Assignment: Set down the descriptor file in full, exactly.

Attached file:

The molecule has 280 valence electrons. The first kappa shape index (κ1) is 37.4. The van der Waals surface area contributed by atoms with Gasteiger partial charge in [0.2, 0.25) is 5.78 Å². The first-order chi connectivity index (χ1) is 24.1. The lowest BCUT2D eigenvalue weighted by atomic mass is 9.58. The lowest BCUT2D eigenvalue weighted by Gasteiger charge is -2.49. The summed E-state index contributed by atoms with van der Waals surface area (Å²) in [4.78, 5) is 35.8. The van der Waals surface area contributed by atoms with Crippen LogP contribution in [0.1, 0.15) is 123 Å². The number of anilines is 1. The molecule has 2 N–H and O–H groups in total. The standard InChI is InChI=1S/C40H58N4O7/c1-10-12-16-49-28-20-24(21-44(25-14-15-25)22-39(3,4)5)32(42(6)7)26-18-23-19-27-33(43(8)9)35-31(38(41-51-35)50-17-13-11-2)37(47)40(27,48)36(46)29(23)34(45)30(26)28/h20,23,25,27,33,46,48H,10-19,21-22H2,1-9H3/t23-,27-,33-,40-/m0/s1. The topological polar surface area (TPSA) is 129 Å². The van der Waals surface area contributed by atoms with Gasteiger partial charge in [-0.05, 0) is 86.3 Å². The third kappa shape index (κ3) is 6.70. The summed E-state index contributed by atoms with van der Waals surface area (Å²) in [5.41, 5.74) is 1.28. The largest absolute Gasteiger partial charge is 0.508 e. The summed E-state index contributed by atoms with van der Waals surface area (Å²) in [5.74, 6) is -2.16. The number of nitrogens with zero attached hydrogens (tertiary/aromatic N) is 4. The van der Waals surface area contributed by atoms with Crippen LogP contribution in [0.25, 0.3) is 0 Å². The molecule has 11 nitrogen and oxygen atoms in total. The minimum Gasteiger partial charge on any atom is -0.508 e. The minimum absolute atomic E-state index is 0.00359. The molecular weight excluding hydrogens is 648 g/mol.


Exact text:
The molecule has 280 valence electrons. The first kappa shape index (κ1) is 37.4. The van der Waals surface area contributed by atoms with Gasteiger partial charge in [0.2, 0.25) is 5.78 Å². The first-order chi connectivity index (χ1) is 24.1. The lowest BCUT2D eigenvalue weighted by atomic mass is 9.58. The lowest BCUT2D eigenvalue weighted by Gasteiger charge is -2.49. The summed E-state index contributed by atoms with van der Waals surface area (Å²) in [4.78, 5) is 35.8. The van der Waals surface area contributed by atoms with Crippen LogP contribution in [0.1, 0.15) is 123 Å². The number of anilines is 1. The molecule has 2 N–H and O–H groups in total. The standard InChI is InChI=1S/C40H58N4O7/c1-10-12-16-49-28-20-24(21-44(25-14-15-25)22-39(3,4)5)32(42(6)7)26-18-23-19-27-33(43(8)9)35-31(38(41-51-35)50-17-13-11-2)37(47)40(27,48)36(46)29(23)34(45)30(26)28/h20,23,25,27,33,46,48H,10-19,21-22H2,1-9H3/t23-,27-,33-,40-/m0/s1. The topological polar surface area (TPSA) is 129 Å². The van der Waals surface area contributed by atoms with Gasteiger partial charge in [-0.05, 0) is 86.3 Å². The third kappa shape index (κ3) is 6.70. The summed E-state index contributed by atoms with van der Waals surface area (Å²) in [5.41, 5.74) is 1.28. The largest absolute Gasteiger partial charge is 0.508 e. The summed E-state index contributed by atoms with van der Waals surface area (Å²) in [5.74, 6) is -2.16. The number of nitrogens with zero attached hydrogens (tertiary/aromatic N) is 4. The van der Waals surface area contributed by atoms with Crippen LogP contribution in [0.25, 0.3) is 0 Å². The molecule has 11 nitrogen and oxygen atoms in total. The minimum Gasteiger partial charge on any atom is -0.508 e. The minimum absolute atomic E-state index is 0.00359. The molecular weight excluding hydrogens is 648 g/mol.